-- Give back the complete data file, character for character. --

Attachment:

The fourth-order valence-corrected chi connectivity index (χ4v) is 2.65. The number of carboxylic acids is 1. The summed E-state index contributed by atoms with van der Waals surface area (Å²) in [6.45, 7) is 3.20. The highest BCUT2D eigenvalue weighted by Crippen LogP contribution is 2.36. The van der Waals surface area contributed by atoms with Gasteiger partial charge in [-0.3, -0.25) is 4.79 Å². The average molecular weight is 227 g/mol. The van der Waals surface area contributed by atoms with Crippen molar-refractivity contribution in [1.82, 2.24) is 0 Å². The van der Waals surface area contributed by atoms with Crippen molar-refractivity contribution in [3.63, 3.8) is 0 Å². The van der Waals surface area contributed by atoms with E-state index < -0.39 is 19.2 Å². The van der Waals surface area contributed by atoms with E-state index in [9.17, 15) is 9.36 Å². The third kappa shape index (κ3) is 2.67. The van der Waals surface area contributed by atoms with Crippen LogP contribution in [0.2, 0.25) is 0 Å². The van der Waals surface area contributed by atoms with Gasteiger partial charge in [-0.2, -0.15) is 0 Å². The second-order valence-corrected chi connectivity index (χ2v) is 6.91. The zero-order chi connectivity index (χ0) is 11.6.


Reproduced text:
The fourth-order valence-corrected chi connectivity index (χ4v) is 2.65. The number of carboxylic acids is 1. The summed E-state index contributed by atoms with van der Waals surface area (Å²) in [6.45, 7) is 3.20. The highest BCUT2D eigenvalue weighted by Crippen LogP contribution is 2.36. The van der Waals surface area contributed by atoms with Gasteiger partial charge in [-0.3, -0.25) is 4.79 Å². The average molecular weight is 227 g/mol. The van der Waals surface area contributed by atoms with Crippen molar-refractivity contribution in [1.82, 2.24) is 0 Å². The van der Waals surface area contributed by atoms with Crippen molar-refractivity contribution in [3.63, 3.8) is 0 Å². The van der Waals surface area contributed by atoms with E-state index < -0.39 is 19.2 Å². The van der Waals surface area contributed by atoms with E-state index in [9.17, 15) is 9.36 Å². The third kappa shape index (κ3) is 2.67. The van der Waals surface area contributed by atoms with Crippen LogP contribution in [0.2, 0.25) is 0 Å². The van der Waals surface area contributed by atoms with Gasteiger partial charge in [-0.2, -0.15) is 0 Å². The second-order valence-corrected chi connectivity index (χ2v) is 6.91. The zero-order chi connectivity index (χ0) is 11.6.